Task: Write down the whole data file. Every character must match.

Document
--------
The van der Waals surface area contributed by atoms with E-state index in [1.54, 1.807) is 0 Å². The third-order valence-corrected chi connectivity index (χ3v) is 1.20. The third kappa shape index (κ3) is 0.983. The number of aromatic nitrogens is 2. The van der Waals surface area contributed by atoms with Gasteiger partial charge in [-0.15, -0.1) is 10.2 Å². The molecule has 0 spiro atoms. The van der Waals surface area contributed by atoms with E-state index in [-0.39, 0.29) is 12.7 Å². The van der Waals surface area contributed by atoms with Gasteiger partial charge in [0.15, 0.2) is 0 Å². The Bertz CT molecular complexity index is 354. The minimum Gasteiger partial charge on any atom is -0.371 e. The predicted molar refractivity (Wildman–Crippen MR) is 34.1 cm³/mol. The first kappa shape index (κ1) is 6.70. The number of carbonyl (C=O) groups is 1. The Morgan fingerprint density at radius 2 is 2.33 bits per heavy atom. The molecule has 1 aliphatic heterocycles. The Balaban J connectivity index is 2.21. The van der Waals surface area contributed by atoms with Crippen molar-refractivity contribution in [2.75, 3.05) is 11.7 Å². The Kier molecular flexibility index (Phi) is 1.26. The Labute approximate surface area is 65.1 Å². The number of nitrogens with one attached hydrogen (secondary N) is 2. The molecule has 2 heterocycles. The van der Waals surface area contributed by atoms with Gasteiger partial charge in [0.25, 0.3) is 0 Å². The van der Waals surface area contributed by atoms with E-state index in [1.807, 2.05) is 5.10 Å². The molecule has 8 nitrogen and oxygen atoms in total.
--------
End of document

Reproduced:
The van der Waals surface area contributed by atoms with E-state index in [1.54, 1.807) is 0 Å². The third-order valence-corrected chi connectivity index (χ3v) is 1.20. The third kappa shape index (κ3) is 0.983. The number of aromatic nitrogens is 2. The van der Waals surface area contributed by atoms with Gasteiger partial charge in [-0.15, -0.1) is 10.2 Å². The molecule has 0 spiro atoms. The van der Waals surface area contributed by atoms with E-state index in [-0.39, 0.29) is 12.7 Å². The van der Waals surface area contributed by atoms with Gasteiger partial charge in [0.15, 0.2) is 0 Å². The Bertz CT molecular complexity index is 354. The minimum Gasteiger partial charge on any atom is -0.371 e. The predicted molar refractivity (Wildman–Crippen MR) is 34.1 cm³/mol. The first kappa shape index (κ1) is 6.70. The number of carbonyl (C=O) groups is 1. The Morgan fingerprint density at radius 2 is 2.33 bits per heavy atom. The molecule has 1 aliphatic heterocycles. The Balaban J connectivity index is 2.21. The van der Waals surface area contributed by atoms with Crippen molar-refractivity contribution in [2.75, 3.05) is 11.7 Å². The Kier molecular flexibility index (Phi) is 1.26. The Labute approximate surface area is 65.1 Å². The number of nitrogens with one attached hydrogen (secondary N) is 2. The molecule has 2 heterocycles. The van der Waals surface area contributed by atoms with Gasteiger partial charge in [0.25, 0.3) is 0 Å². The van der Waals surface area contributed by atoms with E-state index in [1.807, 2.05) is 5.10 Å². The molecule has 8 nitrogen and oxygen atoms in total.